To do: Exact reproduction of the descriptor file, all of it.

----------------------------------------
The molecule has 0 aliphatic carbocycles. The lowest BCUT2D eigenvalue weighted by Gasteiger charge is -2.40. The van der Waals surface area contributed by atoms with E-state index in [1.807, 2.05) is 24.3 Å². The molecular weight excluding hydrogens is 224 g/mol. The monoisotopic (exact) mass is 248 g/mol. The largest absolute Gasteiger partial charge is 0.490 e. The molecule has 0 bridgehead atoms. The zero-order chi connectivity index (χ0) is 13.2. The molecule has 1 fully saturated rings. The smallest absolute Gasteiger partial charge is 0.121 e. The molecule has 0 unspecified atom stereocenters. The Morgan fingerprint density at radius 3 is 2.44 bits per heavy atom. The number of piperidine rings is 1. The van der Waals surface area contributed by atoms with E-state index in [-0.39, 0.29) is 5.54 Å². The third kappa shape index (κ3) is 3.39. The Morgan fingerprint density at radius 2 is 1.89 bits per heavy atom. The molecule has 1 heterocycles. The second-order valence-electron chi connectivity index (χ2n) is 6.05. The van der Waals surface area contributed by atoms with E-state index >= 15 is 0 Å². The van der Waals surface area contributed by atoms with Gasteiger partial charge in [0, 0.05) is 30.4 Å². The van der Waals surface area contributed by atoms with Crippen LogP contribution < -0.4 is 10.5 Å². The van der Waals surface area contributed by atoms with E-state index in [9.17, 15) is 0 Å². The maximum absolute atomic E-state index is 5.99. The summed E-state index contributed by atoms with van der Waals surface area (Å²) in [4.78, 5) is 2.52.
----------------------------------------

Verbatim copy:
The molecule has 0 aliphatic carbocycles. The lowest BCUT2D eigenvalue weighted by Gasteiger charge is -2.40. The van der Waals surface area contributed by atoms with E-state index in [1.807, 2.05) is 24.3 Å². The molecular weight excluding hydrogens is 224 g/mol. The monoisotopic (exact) mass is 248 g/mol. The largest absolute Gasteiger partial charge is 0.490 e. The molecule has 0 bridgehead atoms. The zero-order chi connectivity index (χ0) is 13.2. The molecule has 1 fully saturated rings. The smallest absolute Gasteiger partial charge is 0.121 e. The molecule has 0 unspecified atom stereocenters. The Morgan fingerprint density at radius 3 is 2.44 bits per heavy atom. The number of piperidine rings is 1. The van der Waals surface area contributed by atoms with E-state index in [-0.39, 0.29) is 5.54 Å². The third kappa shape index (κ3) is 3.39. The Morgan fingerprint density at radius 2 is 1.89 bits per heavy atom. The molecule has 1 heterocycles. The second-order valence-electron chi connectivity index (χ2n) is 6.05. The van der Waals surface area contributed by atoms with E-state index >= 15 is 0 Å². The van der Waals surface area contributed by atoms with Gasteiger partial charge in [0, 0.05) is 30.4 Å². The van der Waals surface area contributed by atoms with Crippen LogP contribution < -0.4 is 10.5 Å². The van der Waals surface area contributed by atoms with E-state index in [9.17, 15) is 0 Å². The maximum absolute atomic E-state index is 5.99. The summed E-state index contributed by atoms with van der Waals surface area (Å²) in [4.78, 5) is 2.52.